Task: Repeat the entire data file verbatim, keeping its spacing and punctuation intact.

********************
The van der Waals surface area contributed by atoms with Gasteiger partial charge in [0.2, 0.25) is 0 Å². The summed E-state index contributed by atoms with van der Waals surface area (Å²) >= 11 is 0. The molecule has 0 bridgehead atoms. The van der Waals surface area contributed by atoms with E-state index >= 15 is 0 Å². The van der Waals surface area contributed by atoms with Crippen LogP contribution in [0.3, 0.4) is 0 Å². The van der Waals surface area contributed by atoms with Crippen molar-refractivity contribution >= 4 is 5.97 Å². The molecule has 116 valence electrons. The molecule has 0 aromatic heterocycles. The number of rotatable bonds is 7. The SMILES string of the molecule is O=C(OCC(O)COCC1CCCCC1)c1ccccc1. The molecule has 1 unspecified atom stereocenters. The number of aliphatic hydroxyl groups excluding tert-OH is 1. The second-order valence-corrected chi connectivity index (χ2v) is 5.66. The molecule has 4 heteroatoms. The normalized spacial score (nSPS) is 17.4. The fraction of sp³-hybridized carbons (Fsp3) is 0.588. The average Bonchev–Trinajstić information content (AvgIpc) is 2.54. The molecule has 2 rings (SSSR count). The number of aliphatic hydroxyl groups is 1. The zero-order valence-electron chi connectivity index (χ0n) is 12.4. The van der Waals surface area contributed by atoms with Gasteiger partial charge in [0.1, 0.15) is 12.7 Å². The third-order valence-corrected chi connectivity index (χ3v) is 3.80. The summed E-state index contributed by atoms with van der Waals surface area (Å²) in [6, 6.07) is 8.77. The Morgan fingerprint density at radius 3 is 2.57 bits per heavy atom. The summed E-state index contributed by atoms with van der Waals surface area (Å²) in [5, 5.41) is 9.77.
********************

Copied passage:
The van der Waals surface area contributed by atoms with Gasteiger partial charge in [0.2, 0.25) is 0 Å². The summed E-state index contributed by atoms with van der Waals surface area (Å²) >= 11 is 0. The molecule has 0 bridgehead atoms. The van der Waals surface area contributed by atoms with E-state index >= 15 is 0 Å². The van der Waals surface area contributed by atoms with Crippen LogP contribution in [0.3, 0.4) is 0 Å². The van der Waals surface area contributed by atoms with Crippen molar-refractivity contribution >= 4 is 5.97 Å². The molecule has 116 valence electrons. The molecule has 0 aromatic heterocycles. The number of rotatable bonds is 7. The SMILES string of the molecule is O=C(OCC(O)COCC1CCCCC1)c1ccccc1. The molecule has 1 unspecified atom stereocenters. The number of aliphatic hydroxyl groups excluding tert-OH is 1. The second-order valence-corrected chi connectivity index (χ2v) is 5.66. The molecule has 4 heteroatoms. The normalized spacial score (nSPS) is 17.4. The fraction of sp³-hybridized carbons (Fsp3) is 0.588. The average Bonchev–Trinajstić information content (AvgIpc) is 2.54. The molecule has 2 rings (SSSR count). The number of aliphatic hydroxyl groups is 1. The zero-order valence-electron chi connectivity index (χ0n) is 12.4. The van der Waals surface area contributed by atoms with Gasteiger partial charge in [0.1, 0.15) is 12.7 Å². The third-order valence-corrected chi connectivity index (χ3v) is 3.80. The summed E-state index contributed by atoms with van der Waals surface area (Å²) in [6, 6.07) is 8.77. The Morgan fingerprint density at radius 3 is 2.57 bits per heavy atom. The summed E-state index contributed by atoms with van der Waals surface area (Å²) in [5, 5.41) is 9.77.